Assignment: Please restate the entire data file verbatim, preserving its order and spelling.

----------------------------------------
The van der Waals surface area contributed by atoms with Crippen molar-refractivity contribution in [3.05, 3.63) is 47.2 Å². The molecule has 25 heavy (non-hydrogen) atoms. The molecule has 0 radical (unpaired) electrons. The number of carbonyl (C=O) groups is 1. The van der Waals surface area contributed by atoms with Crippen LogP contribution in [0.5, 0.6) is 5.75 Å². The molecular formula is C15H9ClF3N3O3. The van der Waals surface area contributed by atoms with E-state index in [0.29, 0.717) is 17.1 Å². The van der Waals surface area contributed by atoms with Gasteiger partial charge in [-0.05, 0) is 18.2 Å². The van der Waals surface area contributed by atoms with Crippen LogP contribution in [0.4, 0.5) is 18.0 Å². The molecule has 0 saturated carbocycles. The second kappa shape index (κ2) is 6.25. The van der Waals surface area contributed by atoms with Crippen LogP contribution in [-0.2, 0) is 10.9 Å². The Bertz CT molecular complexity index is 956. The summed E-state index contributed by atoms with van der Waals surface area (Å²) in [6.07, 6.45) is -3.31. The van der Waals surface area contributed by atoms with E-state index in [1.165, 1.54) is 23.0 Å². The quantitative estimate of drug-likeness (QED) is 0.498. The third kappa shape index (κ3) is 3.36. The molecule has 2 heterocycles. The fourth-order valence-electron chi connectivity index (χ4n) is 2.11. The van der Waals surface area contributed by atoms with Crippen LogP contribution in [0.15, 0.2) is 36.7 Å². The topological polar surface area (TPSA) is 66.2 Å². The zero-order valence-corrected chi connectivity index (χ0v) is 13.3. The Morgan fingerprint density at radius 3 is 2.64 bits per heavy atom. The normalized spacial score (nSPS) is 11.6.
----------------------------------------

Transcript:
The van der Waals surface area contributed by atoms with Crippen molar-refractivity contribution in [3.05, 3.63) is 47.2 Å². The molecule has 25 heavy (non-hydrogen) atoms. The molecule has 0 radical (unpaired) electrons. The number of carbonyl (C=O) groups is 1. The van der Waals surface area contributed by atoms with Crippen LogP contribution in [0.5, 0.6) is 5.75 Å². The molecular formula is C15H9ClF3N3O3. The van der Waals surface area contributed by atoms with E-state index in [0.29, 0.717) is 17.1 Å². The van der Waals surface area contributed by atoms with Gasteiger partial charge in [-0.05, 0) is 18.2 Å². The van der Waals surface area contributed by atoms with Crippen LogP contribution in [0.4, 0.5) is 18.0 Å². The molecule has 0 saturated carbocycles. The second kappa shape index (κ2) is 6.25. The van der Waals surface area contributed by atoms with Crippen LogP contribution in [-0.2, 0) is 10.9 Å². The Bertz CT molecular complexity index is 956. The summed E-state index contributed by atoms with van der Waals surface area (Å²) in [6.07, 6.45) is -3.31. The van der Waals surface area contributed by atoms with E-state index in [1.165, 1.54) is 23.0 Å². The quantitative estimate of drug-likeness (QED) is 0.498. The third kappa shape index (κ3) is 3.36. The molecule has 2 heterocycles. The fourth-order valence-electron chi connectivity index (χ4n) is 2.11. The van der Waals surface area contributed by atoms with Crippen LogP contribution in [0.15, 0.2) is 36.7 Å². The topological polar surface area (TPSA) is 66.2 Å². The zero-order valence-corrected chi connectivity index (χ0v) is 13.3. The Morgan fingerprint density at radius 3 is 2.64 bits per heavy atom. The normalized spacial score (nSPS) is 11.6.